consequence

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pay the consequences

To face, accept, or suffer repercussions for one's actions or words, especially that which would be expected to incur punishment. (A less common version of "suffer the consequences.") After three nights of heavy drinking, I'm really going to be paying the consequences come Monday morning! With the judge handing down the maximum possible sentence, this monster will be paying the consequences for his crimes for the rest of his life.
See also: consequence, pay

suffer the consequences

To experience negative repercussions for one's actions or words, especially those that one would expect to incur punishment. I told you not to try to sneak in, and now that you've been caught, you're just going to have to suffer the consequences. If we do nothing to curb this pollution, I guarantee we will suffer the consequences in the future.
See also: consequence, suffer

face the consequences

To experience negative repercussions for one's actions or words, especially those that one would expect to incur punishment. I told you not to try to sneak in, and now that you've been caught, you're just going to have to face the consequences. If we do nothing to curb this pollution, I guarantee we will face the consequences in the future.
See also: consequence, face

damn the consequences

A phrase used when one intends to do something despite it likely having a negative effect or outcome. They decided to party the night before the exam and damn the consequences.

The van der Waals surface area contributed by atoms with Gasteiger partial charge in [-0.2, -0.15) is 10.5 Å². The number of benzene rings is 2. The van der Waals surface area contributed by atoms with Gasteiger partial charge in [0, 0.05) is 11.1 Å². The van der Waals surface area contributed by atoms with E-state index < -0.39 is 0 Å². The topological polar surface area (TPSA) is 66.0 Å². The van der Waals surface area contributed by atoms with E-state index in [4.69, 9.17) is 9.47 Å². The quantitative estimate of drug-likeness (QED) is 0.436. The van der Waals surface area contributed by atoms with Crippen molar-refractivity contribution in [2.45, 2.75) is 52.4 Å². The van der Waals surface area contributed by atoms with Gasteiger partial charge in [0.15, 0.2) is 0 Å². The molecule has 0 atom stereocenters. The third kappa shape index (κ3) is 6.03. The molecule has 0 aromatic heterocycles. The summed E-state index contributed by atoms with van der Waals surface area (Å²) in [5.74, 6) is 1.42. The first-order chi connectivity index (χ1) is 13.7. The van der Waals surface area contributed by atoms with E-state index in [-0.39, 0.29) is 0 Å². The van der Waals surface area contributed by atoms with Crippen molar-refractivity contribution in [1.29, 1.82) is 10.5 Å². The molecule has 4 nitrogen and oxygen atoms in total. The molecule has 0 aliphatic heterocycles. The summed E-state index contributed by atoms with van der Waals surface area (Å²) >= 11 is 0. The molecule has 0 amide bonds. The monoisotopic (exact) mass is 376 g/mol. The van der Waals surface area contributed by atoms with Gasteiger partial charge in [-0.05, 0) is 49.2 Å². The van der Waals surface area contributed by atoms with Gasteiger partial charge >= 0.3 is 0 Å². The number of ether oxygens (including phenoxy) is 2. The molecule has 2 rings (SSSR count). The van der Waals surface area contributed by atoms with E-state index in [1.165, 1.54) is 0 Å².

See also: consequence, damn

damn the expense

A phrase used when one intends to do something with little concern for how much it will cost. It's our baby's first birthday party, so we're getting a pony and damn the expense!
See also: damn, expense

of little consequence

Not very important; having very little significance or value. The company makes so much money that the flop of this product on the market is actually of very little consequence to them. I'm of so little consequence in our organization that I doubt anyone would notice if I just stopped coming in one day.
See also: consequence, little, of

of no consequence

Completely unimportant; having no significance or value. This issue is really of no consequence to the board, so let's please skip it for the sake of everyone's time. Being a part of a large corporation can often leave you feeling like you're of no consequence.
See also: consequence, no, of

of consequence

Important; significant; having value. We only have a limited amount of time in which to conduct this meeting, so let's please stick to matters of consequence. He was the only person of consequence at the party, so once he left, I felt there was no longer a reason to stay.
See also: consequence, of

in consequence (of something)

as a result of something; because of something. In consequence of the storm, there was no electricity. The wind blew down the wires. In consequence, we had no electricity.
See also: consequence

in consequence

As a result, therefore, as in She was away for years and in consequence has few friends here. The prepositional phrase in consequence of means "as a result of," as in In consequence of this finding, there is sure to be further investigation. [Late 1600s]